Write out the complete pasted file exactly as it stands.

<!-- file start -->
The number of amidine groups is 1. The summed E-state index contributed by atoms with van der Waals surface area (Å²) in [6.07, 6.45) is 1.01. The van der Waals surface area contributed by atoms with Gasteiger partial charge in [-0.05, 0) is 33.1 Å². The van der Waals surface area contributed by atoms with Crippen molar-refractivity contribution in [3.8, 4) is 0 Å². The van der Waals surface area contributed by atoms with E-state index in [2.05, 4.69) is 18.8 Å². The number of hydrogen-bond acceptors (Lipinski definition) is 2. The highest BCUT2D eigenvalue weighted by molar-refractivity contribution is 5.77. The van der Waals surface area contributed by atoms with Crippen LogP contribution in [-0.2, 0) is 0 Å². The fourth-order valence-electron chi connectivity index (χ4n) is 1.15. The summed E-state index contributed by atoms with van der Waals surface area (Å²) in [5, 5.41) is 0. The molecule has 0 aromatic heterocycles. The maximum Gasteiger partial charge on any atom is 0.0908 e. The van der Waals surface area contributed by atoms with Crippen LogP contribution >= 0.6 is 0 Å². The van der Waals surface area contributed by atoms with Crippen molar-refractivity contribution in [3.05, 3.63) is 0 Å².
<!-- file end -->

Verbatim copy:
The number of amidine groups is 1. The summed E-state index contributed by atoms with van der Waals surface area (Å²) in [6.07, 6.45) is 1.01. The van der Waals surface area contributed by atoms with Gasteiger partial charge in [-0.05, 0) is 33.1 Å². The van der Waals surface area contributed by atoms with Crippen molar-refractivity contribution in [3.8, 4) is 0 Å². The van der Waals surface area contributed by atoms with E-state index in [2.05, 4.69) is 18.8 Å². The number of hydrogen-bond acceptors (Lipinski definition) is 2. The highest BCUT2D eigenvalue weighted by molar-refractivity contribution is 5.77. The van der Waals surface area contributed by atoms with Crippen LogP contribution in [-0.2, 0) is 0 Å². The fourth-order valence-electron chi connectivity index (χ4n) is 1.15. The summed E-state index contributed by atoms with van der Waals surface area (Å²) in [5, 5.41) is 0. The molecule has 0 aromatic heterocycles. The maximum Gasteiger partial charge on any atom is 0.0908 e. The van der Waals surface area contributed by atoms with Crippen LogP contribution >= 0.6 is 0 Å². The van der Waals surface area contributed by atoms with Crippen molar-refractivity contribution in [3.05, 3.63) is 0 Å².